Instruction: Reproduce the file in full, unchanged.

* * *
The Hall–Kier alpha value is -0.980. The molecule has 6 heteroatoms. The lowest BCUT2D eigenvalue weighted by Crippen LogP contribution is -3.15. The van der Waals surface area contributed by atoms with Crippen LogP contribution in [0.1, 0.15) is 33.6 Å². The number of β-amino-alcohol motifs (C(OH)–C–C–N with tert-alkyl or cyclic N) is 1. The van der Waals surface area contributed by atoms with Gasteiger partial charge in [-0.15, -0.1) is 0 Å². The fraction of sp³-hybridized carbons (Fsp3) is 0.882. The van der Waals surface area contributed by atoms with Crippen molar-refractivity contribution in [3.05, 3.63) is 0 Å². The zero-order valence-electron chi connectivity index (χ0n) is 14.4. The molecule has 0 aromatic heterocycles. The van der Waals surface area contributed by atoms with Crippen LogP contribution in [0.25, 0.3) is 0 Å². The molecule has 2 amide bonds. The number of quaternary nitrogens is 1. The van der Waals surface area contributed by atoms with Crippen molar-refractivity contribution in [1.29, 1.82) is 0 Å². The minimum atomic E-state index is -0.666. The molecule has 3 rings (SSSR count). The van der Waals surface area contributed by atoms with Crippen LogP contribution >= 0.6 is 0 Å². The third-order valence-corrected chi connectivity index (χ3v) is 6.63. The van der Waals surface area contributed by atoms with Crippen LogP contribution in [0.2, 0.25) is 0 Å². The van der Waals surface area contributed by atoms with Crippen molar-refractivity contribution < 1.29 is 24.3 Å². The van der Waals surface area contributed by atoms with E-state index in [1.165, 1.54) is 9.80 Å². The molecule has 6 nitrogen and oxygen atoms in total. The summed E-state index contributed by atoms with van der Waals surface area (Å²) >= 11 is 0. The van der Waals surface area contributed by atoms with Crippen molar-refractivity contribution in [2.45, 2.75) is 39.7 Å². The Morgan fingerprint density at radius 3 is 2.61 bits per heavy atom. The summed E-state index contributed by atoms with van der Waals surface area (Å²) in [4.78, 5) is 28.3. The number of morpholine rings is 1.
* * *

The Hall–Kier alpha value is -0.980. The molecule has 6 heteroatoms. The lowest BCUT2D eigenvalue weighted by Crippen LogP contribution is -3.15. The van der Waals surface area contributed by atoms with Crippen LogP contribution in [0.1, 0.15) is 33.6 Å². The number of β-amino-alcohol motifs (C(OH)–C–C–N with tert-alkyl or cyclic N) is 1. The van der Waals surface area contributed by atoms with Gasteiger partial charge in [-0.15, -0.1) is 0 Å². The fraction of sp³-hybridized carbons (Fsp3) is 0.882. The van der Waals surface area contributed by atoms with Crippen molar-refractivity contribution in [3.05, 3.63) is 0 Å². The zero-order valence-electron chi connectivity index (χ0n) is 14.4. The molecule has 0 aromatic heterocycles. The van der Waals surface area contributed by atoms with Crippen LogP contribution in [0.25, 0.3) is 0 Å². The molecule has 2 amide bonds. The number of quaternary nitrogens is 1. The van der Waals surface area contributed by atoms with Crippen molar-refractivity contribution in [1.29, 1.82) is 0 Å². The minimum atomic E-state index is -0.666. The molecule has 3 rings (SSSR count). The van der Waals surface area contributed by atoms with Crippen LogP contribution >= 0.6 is 0 Å². The third-order valence-corrected chi connectivity index (χ3v) is 6.63. The van der Waals surface area contributed by atoms with Crippen LogP contribution in [0.2, 0.25) is 0 Å². The van der Waals surface area contributed by atoms with Crippen molar-refractivity contribution < 1.29 is 24.3 Å². The van der Waals surface area contributed by atoms with E-state index in [1.165, 1.54) is 9.80 Å². The molecule has 6 nitrogen and oxygen atoms in total. The summed E-state index contributed by atoms with van der Waals surface area (Å²) >= 11 is 0. The van der Waals surface area contributed by atoms with Crippen molar-refractivity contribution in [2.45, 2.75) is 39.7 Å². The Morgan fingerprint density at radius 3 is 2.61 bits per heavy atom. The summed E-state index contributed by atoms with van der Waals surface area (Å²) in [4.78, 5) is 28.3. The number of morpholine rings is 1.